Filling Buckets

People with Buckets

Although I don’t have any kids in school yet, my friends with school-aged kids have been talking about this concept of “bucket filling” that is popular right now in elementary schools. A person’s “bucket” represents their mental and emotional self. To fill another person’s bucket is to show them kindness or encouragement, whereas to “dip” into someone’s bucket is to say or do something unkind. Kids are encouraged to be bucket fillers and not bucket dippers. 

I love it! How much sweeter would our relationships be if we all lived as bucket fillers? Sadly, it’s not always that simple. 

Never Full

In my previous post, I wrote about how sin destroys peace with others because it is fixated on self, and its primary concern is always “What about ME?” Relationships built on a foundation of selfishness will not experience the type of peace and intimacy God created us to enjoy.

Before we knew Christ, we lived as takers because our buckets actually were empty. We could only approach relationships from a posture of deficit; we had no other choice (see Ephesians 2:3). This is why I think the “bucket” exercise, while a lovely and helpful teaching tool for kids, is incomplete apart from Christ. 


However! Praise God that the gospel gives us hope for a beautiful alternative.

Be imitators of God, therefore, as dearly loved children and live a life of love, just as Christ loved us and gave himself up for us as a fragrant offering and sacrifice to God.
— Ephesians 5 : 1-2 (NIV 1985)

Because of the gospel, we don’t have to live as perpetual takers with empty buckets. Our new identity “as dearly loved children” allows us to choose a different way—the way of sacrificial love. Living as a dearly loved child of God means that my bucket is always full! Not because other people have filled it for me, but because God has poured out His lavish, generous, reckless love into my heart.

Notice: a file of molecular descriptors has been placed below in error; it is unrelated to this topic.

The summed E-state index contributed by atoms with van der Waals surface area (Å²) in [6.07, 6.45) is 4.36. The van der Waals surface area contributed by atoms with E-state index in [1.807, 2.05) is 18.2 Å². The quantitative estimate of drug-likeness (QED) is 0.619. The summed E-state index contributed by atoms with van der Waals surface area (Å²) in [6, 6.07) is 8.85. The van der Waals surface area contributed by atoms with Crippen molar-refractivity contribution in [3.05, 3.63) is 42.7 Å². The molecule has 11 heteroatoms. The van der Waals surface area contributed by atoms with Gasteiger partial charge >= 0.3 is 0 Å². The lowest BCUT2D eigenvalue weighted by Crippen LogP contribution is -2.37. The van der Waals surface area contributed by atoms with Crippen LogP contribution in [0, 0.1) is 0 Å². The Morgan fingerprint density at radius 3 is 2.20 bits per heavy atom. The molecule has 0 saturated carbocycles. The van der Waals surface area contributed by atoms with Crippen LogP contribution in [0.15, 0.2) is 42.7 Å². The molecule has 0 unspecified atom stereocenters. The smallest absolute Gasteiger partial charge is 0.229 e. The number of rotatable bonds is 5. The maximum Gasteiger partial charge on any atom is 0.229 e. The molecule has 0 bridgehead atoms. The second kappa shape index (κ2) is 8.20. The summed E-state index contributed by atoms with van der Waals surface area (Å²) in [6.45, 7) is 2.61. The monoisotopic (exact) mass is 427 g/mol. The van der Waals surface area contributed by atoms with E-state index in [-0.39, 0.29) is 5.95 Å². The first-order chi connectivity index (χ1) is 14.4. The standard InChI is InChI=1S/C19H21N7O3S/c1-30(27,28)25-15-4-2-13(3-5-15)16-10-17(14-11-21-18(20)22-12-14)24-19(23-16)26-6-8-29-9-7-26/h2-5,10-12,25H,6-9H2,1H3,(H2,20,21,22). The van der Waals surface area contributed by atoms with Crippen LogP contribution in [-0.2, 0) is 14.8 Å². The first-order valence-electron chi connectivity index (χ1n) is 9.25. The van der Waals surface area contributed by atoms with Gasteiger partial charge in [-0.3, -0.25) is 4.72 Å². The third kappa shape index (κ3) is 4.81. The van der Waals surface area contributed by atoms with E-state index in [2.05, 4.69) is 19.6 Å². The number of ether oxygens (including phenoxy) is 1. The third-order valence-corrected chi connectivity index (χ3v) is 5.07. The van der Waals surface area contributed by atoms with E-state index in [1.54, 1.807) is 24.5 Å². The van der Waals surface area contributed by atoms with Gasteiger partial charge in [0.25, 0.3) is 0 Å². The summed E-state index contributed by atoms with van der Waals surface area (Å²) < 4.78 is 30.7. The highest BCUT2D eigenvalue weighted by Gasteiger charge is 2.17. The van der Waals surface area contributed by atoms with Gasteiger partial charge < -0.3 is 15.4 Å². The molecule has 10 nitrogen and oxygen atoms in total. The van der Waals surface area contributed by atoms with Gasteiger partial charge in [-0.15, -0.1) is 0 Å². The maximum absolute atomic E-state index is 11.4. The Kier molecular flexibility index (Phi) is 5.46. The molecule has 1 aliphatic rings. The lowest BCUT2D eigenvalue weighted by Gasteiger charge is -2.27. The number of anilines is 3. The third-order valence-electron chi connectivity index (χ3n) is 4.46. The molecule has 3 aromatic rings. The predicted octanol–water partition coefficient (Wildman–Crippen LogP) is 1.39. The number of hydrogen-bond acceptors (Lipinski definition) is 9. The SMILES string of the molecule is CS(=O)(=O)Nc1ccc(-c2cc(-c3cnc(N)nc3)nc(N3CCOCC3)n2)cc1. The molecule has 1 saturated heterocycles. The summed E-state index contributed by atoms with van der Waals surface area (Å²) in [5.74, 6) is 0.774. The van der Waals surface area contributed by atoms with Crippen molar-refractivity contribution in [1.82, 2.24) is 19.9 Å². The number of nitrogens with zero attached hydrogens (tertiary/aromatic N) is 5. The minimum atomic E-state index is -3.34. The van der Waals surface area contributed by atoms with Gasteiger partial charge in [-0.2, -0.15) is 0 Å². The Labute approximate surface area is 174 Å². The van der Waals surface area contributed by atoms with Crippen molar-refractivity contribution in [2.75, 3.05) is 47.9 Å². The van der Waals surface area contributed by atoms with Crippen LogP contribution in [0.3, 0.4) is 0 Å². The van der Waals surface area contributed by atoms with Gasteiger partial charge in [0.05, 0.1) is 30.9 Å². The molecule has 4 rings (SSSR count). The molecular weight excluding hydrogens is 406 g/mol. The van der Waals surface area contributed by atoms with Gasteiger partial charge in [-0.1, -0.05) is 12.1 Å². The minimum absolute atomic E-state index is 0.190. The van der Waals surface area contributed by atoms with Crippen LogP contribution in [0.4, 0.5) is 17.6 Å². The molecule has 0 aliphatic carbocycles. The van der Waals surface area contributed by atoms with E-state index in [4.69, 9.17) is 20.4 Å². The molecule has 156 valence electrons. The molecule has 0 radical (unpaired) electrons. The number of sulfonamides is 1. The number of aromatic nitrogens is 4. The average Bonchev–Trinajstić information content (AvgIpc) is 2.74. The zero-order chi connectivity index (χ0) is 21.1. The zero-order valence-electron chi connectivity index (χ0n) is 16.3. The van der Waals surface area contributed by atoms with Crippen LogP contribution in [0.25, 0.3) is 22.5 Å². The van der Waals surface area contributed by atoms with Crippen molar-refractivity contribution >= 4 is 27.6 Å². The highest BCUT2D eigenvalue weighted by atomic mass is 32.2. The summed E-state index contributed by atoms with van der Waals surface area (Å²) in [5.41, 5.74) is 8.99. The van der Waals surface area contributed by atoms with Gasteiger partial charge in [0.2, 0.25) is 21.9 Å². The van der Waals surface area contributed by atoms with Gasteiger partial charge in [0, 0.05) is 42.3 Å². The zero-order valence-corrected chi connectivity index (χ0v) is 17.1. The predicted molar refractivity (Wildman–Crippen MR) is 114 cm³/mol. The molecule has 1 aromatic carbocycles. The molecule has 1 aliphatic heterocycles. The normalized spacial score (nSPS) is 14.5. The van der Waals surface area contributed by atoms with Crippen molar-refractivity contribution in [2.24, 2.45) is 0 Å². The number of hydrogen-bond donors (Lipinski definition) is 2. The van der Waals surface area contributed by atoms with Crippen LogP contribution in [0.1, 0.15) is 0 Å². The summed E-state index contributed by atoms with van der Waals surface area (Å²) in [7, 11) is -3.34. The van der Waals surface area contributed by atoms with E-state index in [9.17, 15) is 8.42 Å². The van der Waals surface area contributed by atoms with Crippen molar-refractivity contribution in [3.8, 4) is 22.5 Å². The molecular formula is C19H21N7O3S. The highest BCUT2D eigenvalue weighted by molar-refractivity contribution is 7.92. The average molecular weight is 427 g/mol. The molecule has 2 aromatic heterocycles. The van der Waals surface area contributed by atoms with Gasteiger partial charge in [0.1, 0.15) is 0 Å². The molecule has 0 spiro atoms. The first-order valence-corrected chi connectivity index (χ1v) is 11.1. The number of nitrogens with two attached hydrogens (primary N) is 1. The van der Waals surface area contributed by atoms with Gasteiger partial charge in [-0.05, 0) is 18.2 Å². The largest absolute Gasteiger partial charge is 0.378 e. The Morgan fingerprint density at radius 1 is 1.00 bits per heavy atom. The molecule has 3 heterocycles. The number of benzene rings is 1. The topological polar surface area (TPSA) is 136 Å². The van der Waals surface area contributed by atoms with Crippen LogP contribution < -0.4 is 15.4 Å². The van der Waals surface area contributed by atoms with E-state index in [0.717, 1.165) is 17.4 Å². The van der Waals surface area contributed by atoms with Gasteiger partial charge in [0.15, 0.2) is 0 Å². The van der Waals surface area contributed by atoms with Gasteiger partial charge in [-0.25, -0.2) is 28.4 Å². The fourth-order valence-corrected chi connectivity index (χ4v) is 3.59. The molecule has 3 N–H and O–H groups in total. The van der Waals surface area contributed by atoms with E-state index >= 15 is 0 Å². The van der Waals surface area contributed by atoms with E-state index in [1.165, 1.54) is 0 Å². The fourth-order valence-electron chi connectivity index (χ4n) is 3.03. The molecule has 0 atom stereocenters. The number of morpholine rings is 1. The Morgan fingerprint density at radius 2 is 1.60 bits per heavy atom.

I love how the Bible uses that word “lavish” in passages like Ephesians 1:8 and 1 John 3:1. “Lavish” means excessive. Wasteful, even. In terms of the bucket metaphor, I picture a waterfall with a bucket underneath, filled a thousand times over, water running everywhere. 

1 John 3 : 1a
“How great is the love the Father has lavished on us,
that we should be called children of God! And that is what we are!”

The Tension

This is my position in Christ—my bucket is full! I have been blessed with every spiritual blessing in Christ (Ephesians 1:3). But it doesn’t always feel like this is true. Because of the brokenness in the world and the brokenness in me (my sin nature), I still struggle with anxieties and insecurities. I still often approach the people in my life from a posture of deficit, looking to take something from them to meet my own needs.

This is the tension between the flesh and the Spirit that Paul describes in Galatians 5:17. When I let my flesh win the battle, I can believe and act as though my bucket is still empty. 

But the good news is that I now have a choice, and I don’t have to choose this mode of operating as a way of life. Instead, I can choose to live by the Spirit, laying aside my old self and putting on the new self. 

A Community of Bucket-Fillers

The fruit of living by the Spirit is all the things that make healthy relationships: love, joy, peace, patience, kindness, goodness, faithfulness, gentleness, self-control (Galatians 5:22–23). This is a picture of a community of people who live a lifestyle of filling each other’s buckets. This is the only way we really can live as bucket-fillers on any kind of regular basis.

And this is the beautiful thing about Christian community: we do not merely fill each other’s buckets from our own supply, but we can point each other back to the source. When I see a sister with an empty bucket, I can lead her back to the waterfall.

Erin D.